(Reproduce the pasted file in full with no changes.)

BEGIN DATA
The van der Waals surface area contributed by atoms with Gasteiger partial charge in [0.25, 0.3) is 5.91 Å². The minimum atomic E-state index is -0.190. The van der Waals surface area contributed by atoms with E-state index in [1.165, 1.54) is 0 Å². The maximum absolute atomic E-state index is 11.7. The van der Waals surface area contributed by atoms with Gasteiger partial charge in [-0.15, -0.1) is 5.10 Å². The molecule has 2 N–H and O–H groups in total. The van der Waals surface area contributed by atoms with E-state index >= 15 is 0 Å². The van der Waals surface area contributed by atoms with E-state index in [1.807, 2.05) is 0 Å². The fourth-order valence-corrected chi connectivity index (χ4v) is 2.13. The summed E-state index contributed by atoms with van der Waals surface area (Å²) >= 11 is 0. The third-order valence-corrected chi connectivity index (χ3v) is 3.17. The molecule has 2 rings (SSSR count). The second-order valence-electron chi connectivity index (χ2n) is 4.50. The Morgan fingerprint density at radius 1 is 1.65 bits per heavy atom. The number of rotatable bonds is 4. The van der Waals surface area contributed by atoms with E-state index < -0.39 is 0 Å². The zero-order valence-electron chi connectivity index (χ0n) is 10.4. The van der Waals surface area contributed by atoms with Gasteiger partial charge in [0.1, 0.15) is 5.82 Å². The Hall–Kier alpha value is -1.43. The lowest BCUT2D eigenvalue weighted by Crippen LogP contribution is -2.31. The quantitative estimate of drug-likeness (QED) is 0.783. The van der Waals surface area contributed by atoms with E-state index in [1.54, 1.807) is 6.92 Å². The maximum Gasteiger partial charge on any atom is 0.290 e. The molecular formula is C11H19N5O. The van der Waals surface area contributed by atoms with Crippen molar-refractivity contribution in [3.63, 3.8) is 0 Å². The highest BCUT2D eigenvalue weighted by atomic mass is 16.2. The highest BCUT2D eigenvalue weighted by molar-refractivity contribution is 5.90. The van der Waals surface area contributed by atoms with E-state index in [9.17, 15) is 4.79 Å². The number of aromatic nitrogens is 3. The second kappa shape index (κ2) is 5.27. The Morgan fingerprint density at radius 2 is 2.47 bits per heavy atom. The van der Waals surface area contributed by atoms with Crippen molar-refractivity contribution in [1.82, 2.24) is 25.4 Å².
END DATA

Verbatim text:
The van der Waals surface area contributed by atoms with Gasteiger partial charge in [0.25, 0.3) is 5.91 Å². The minimum atomic E-state index is -0.190. The van der Waals surface area contributed by atoms with E-state index in [1.165, 1.54) is 0 Å². The maximum absolute atomic E-state index is 11.7. The van der Waals surface area contributed by atoms with Gasteiger partial charge in [-0.15, -0.1) is 5.10 Å². The molecule has 2 N–H and O–H groups in total. The van der Waals surface area contributed by atoms with E-state index >= 15 is 0 Å². The van der Waals surface area contributed by atoms with E-state index in [1.807, 2.05) is 0 Å². The fourth-order valence-corrected chi connectivity index (χ4v) is 2.13. The summed E-state index contributed by atoms with van der Waals surface area (Å²) >= 11 is 0. The third-order valence-corrected chi connectivity index (χ3v) is 3.17. The molecule has 2 rings (SSSR count). The second-order valence-electron chi connectivity index (χ2n) is 4.50. The Morgan fingerprint density at radius 1 is 1.65 bits per heavy atom. The number of rotatable bonds is 4. The van der Waals surface area contributed by atoms with E-state index < -0.39 is 0 Å². The zero-order valence-electron chi connectivity index (χ0n) is 10.4. The van der Waals surface area contributed by atoms with Gasteiger partial charge in [0.1, 0.15) is 5.82 Å². The Hall–Kier alpha value is -1.43. The lowest BCUT2D eigenvalue weighted by Crippen LogP contribution is -2.31. The quantitative estimate of drug-likeness (QED) is 0.783. The van der Waals surface area contributed by atoms with E-state index in [1.54, 1.807) is 6.92 Å². The maximum Gasteiger partial charge on any atom is 0.290 e. The molecular formula is C11H19N5O. The van der Waals surface area contributed by atoms with Crippen molar-refractivity contribution in [3.63, 3.8) is 0 Å². The highest BCUT2D eigenvalue weighted by atomic mass is 16.2. The highest BCUT2D eigenvalue weighted by molar-refractivity contribution is 5.90. The van der Waals surface area contributed by atoms with E-state index in [9.17, 15) is 4.79 Å². The number of aromatic nitrogens is 3. The second kappa shape index (κ2) is 5.27. The Morgan fingerprint density at radius 2 is 2.47 bits per heavy atom. The van der Waals surface area contributed by atoms with Crippen molar-refractivity contribution in [1.82, 2.24) is 25.4 Å².